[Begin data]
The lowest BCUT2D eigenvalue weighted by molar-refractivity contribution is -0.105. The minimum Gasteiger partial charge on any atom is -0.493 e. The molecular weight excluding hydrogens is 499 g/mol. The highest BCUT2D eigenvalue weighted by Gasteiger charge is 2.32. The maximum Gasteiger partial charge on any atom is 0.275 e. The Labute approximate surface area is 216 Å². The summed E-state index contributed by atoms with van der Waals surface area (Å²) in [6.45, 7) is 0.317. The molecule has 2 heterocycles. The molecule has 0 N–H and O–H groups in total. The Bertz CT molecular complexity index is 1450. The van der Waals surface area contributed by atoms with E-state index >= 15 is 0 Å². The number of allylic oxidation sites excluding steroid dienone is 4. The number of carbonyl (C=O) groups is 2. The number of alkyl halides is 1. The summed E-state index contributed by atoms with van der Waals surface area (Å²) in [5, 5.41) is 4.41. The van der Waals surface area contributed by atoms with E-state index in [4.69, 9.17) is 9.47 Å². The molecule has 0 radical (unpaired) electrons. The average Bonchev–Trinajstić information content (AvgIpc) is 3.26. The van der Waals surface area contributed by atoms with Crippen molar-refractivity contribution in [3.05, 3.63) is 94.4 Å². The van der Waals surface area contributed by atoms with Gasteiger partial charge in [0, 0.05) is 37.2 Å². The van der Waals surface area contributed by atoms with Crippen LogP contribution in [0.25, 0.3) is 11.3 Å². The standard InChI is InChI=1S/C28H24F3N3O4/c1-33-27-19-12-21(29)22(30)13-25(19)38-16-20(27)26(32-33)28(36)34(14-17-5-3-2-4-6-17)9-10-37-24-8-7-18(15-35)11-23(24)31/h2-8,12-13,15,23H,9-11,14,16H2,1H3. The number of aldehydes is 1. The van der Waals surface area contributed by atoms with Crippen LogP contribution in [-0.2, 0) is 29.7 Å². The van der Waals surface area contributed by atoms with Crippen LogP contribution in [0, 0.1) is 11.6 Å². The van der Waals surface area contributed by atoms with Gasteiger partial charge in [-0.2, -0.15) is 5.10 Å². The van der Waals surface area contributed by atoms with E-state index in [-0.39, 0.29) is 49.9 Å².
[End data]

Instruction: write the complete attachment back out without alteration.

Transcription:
The lowest BCUT2D eigenvalue weighted by molar-refractivity contribution is -0.105. The minimum Gasteiger partial charge on any atom is -0.493 e. The molecular weight excluding hydrogens is 499 g/mol. The highest BCUT2D eigenvalue weighted by Gasteiger charge is 2.32. The maximum Gasteiger partial charge on any atom is 0.275 e. The Labute approximate surface area is 216 Å². The summed E-state index contributed by atoms with van der Waals surface area (Å²) in [6.45, 7) is 0.317. The molecule has 2 heterocycles. The molecule has 0 N–H and O–H groups in total. The Bertz CT molecular complexity index is 1450. The van der Waals surface area contributed by atoms with E-state index >= 15 is 0 Å². The number of allylic oxidation sites excluding steroid dienone is 4. The number of carbonyl (C=O) groups is 2. The number of alkyl halides is 1. The summed E-state index contributed by atoms with van der Waals surface area (Å²) in [5, 5.41) is 4.41. The van der Waals surface area contributed by atoms with E-state index in [4.69, 9.17) is 9.47 Å². The molecule has 0 radical (unpaired) electrons. The average Bonchev–Trinajstić information content (AvgIpc) is 3.26. The van der Waals surface area contributed by atoms with Crippen molar-refractivity contribution in [3.05, 3.63) is 94.4 Å². The van der Waals surface area contributed by atoms with Gasteiger partial charge in [0, 0.05) is 37.2 Å². The van der Waals surface area contributed by atoms with Crippen LogP contribution in [0.25, 0.3) is 11.3 Å². The standard InChI is InChI=1S/C28H24F3N3O4/c1-33-27-19-12-21(29)22(30)13-25(19)38-16-20(27)26(32-33)28(36)34(14-17-5-3-2-4-6-17)9-10-37-24-8-7-18(15-35)11-23(24)31/h2-8,12-13,15,23H,9-11,14,16H2,1H3. The number of aldehydes is 1. The van der Waals surface area contributed by atoms with Crippen LogP contribution in [-0.2, 0) is 29.7 Å². The van der Waals surface area contributed by atoms with Crippen LogP contribution in [0, 0.1) is 11.6 Å². The van der Waals surface area contributed by atoms with Gasteiger partial charge in [-0.2, -0.15) is 5.10 Å². The van der Waals surface area contributed by atoms with E-state index in [-0.39, 0.29) is 49.9 Å².